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College Students: Bullying Support

Bullying is something we often associate with middle and high school students and isn't often thought about or discussed in colleges, but it does happen. It may even be more common than we think. Unlike bullying in middle school and high school, many college students face bullying alone, without the support of family and friends nearby. College students, especially freshman, are often moving into dorms and with other people for the first time and must now act independently, something they aren't used to doing. In college, it's also harder for a student to escape the bullying, especially if they are a roommate, live in the same dorm, or have shared classes together.

College students also must deal with the possibility of hazing, which still occurs on some college campuses from time to time. While most of the time, hazing occurs within fraternities and sororities, sometimes other groups participate in hazing, including sports teams and other campus groups. Hazing can be especially dangerous, illegal, and can have long term consequences.

It's imperative to remember that bullying is never your fault. The fact that someone chose to pick on you is not okay and often says more about them, than it does you. 

Steps To Get Help When Being Bullied In College

1. Understand that it's not your fault. There is no need to feel embarrassed about being bullied as you likely haven't done anything wrong. Don't blame yourself or feel that you are less than your bully or classmates. Bullies are often insecure themselves and take that out on people they deem as less confrontational or quiet. Try not to let the bully convince you that you are what they say you are, even though it's hard. You know the real you. Also, don't feel like you need to change into the person the bully says you should be. It's important to stay true to who you are. be true, be you, be kind.

2. Never retaliate. Although you may want revenge and may think they deserve it after treating you badly, it will never work out. Responding aggressively won't make your situation any better and could even land you into trouble. Often times, bullies are trying to provoke you for a reaction, don't give them that. Stand up for yourself, and stand your ground without being confrontational and without yelling as this may anger the bully more which can lead to unknown behavior.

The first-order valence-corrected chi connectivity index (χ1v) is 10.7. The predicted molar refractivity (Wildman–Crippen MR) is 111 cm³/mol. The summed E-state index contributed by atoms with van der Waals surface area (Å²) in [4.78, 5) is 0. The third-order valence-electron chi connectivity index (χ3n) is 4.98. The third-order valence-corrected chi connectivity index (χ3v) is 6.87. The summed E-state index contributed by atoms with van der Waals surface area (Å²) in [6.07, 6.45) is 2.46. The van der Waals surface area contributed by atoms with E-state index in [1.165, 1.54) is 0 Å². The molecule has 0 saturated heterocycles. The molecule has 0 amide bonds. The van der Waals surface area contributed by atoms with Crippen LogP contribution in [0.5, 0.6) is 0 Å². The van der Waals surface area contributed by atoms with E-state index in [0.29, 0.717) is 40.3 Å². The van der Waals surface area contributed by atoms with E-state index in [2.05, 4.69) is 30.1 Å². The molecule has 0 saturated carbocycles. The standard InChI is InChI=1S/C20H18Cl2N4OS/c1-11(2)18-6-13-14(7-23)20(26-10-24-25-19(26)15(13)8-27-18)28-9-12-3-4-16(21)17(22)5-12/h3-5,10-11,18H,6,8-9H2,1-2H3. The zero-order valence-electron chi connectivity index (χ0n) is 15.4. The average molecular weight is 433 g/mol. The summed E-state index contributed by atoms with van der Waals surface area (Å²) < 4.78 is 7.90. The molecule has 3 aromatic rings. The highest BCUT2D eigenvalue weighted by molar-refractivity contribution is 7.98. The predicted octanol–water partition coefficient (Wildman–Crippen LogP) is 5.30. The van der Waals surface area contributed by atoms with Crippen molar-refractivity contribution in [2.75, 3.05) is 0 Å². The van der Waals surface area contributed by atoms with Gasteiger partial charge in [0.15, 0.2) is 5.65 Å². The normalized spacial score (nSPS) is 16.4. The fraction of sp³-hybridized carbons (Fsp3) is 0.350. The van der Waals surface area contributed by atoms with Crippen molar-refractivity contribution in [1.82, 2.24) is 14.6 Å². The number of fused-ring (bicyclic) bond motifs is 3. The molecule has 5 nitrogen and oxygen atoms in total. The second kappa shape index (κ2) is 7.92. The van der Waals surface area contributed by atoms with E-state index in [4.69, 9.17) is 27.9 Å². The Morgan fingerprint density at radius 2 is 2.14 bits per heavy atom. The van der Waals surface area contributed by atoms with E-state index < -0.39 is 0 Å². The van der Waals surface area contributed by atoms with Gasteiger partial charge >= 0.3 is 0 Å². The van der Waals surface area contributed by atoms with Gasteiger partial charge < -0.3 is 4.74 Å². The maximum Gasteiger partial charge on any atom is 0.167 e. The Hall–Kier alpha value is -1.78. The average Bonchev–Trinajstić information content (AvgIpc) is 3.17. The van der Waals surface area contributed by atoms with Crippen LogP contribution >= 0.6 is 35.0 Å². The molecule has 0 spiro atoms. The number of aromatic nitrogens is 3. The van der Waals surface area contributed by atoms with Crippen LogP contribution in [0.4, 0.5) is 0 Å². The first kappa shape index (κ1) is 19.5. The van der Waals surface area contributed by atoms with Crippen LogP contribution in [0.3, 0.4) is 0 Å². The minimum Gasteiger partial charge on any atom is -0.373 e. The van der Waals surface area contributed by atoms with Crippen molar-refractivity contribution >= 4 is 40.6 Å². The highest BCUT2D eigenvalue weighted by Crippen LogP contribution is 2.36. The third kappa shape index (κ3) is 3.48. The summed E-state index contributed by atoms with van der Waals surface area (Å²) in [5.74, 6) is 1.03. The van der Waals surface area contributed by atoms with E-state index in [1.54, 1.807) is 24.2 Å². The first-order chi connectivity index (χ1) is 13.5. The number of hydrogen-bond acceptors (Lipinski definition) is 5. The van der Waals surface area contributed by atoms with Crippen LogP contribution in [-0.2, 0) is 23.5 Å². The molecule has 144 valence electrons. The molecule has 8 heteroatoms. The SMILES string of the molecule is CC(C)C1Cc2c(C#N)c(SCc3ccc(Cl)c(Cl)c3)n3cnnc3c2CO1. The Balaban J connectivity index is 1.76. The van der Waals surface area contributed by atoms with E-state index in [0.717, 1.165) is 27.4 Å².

3. Document everything. In case this continues and school officials or police are involved, document everything that happens. Tales notes of what they do and say in person, and save everything that happens online.

4. Tell someone. Tell a friend, family member, or trusted school official. This can help you feel supported and also allows someone else to be aware of the situation in case it gets worse or progresses.

5. Take steps online and on social media to protect yourself. Starting with blocking the bully and changing your accounts to private may be a good start. This will keep your life and posts more private.

6. Report the situation to the police and school officials. If the bullying persists or affects your mental health, or if the bullying includes threats, stalking, or harassment, contact the police or school safety officials. Proper documentation will go a long way in reporting this to the proper officials and authorities.

7. Remember that it's not your fault. Bullying does happen in college and it needs to be discussed and adddress more in todays society so that we can protect college students' mental health and self-esteem.

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